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Showing posts with the label D&D

Realignment

Last week , Andy dove into one of the most "D&D" of all topics, Alignment, to ponder (if you'll pardon the expression) the role it can  play in our modern tabletop experiences. As editor, of my (self-assigned) roles (I swear I'm not doing this on purpose) is to add links wherever possible to back background information, support claims, and, if it's a topic where I have interest, but little experience, act as bookmarks for further research on my own. The links in " Misalignment " largely fell into that last category. I am something of a Dungeons & Dragons outsider - ironic for a person who co-founded a gaming blog, as the game/system is largely synonymous with tabletop roleplaying as a whole. Aside from sitting in on a few games and haphazardly reading the handful of TSR books (spread across multiple editions, naturally), my D&D experience comes from media attached to the franchise: several generations of gamebooks, the original Dragonlance

Misalignment

Alignment, as a concept, has been in tabletop roleplaying games, original Dungeons & Dragons from 1974 . It was different back then, a choice between "honor," "chaos," and "neutrality." What makes a man turn neutral? Lust for gold? Power? Or were they just born with a heart full of neutrality ? In the 1977 reorganization into " Advanced Dungeons & Dragons " and the " Dungeons & Dragons Basic Set " , a second axis of "good vs. evil" was added (allowing for the worst character, the neutral neutral , or "true neutral.") Of all versions, D&D’s third edition probably sees the most recognition today, with nine-box "alignment chart" memes made up for any number of media ventures. The oft-maligned fourth edition changed things yet again, reducing alignments to five options: "lawful good," "good," "evil," "chaotic evil" and "unaligned." Again, Wiz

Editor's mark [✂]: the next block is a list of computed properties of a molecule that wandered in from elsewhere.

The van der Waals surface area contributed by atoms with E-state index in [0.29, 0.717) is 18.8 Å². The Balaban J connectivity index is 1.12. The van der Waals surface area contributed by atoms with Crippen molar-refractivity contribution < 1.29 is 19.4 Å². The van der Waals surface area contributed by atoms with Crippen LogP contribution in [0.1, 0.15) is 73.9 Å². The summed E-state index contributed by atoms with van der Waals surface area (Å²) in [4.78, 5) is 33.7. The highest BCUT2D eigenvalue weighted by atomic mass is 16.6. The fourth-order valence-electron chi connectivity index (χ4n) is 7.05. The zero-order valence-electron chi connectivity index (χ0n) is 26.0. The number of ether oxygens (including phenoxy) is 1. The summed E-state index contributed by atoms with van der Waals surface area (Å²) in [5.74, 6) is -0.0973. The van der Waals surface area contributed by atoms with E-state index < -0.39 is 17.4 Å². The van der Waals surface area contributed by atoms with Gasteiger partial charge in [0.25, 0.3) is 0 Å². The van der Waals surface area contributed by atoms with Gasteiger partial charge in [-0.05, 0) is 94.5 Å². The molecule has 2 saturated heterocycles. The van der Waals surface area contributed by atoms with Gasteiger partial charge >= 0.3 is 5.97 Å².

GMing on the Cheap

Let’s say upfront one thing we lifers tend to take for granted: TTRPGs can be an expensive hobby, especially if you prefer (or need) printed editions of materials. To be fair, a well-made book can last for years or even decades, and the costs can be spread across numerous purchases. But, as is often described via boots and toasters [find appropriate link or alternate metaphor], it doesn’t matter how much one saves over the long term if you can’t afford the initial investment… not to mention that beginners are often only aware of the most prominent (and, thus, expensive) RPGs on the market. While old-timers like us know well how to navigate and/or mitigate costs when it comes to our TTRPG purchases, it can seem like a wild, pricey world out there for newbies. So this week, we thought we’d talk about the different ways to battle fiduciary gatekeeping, whether it be for yourself, or any newcomers you know looking to break into the hobby. - B B : If there's a standard baseline form for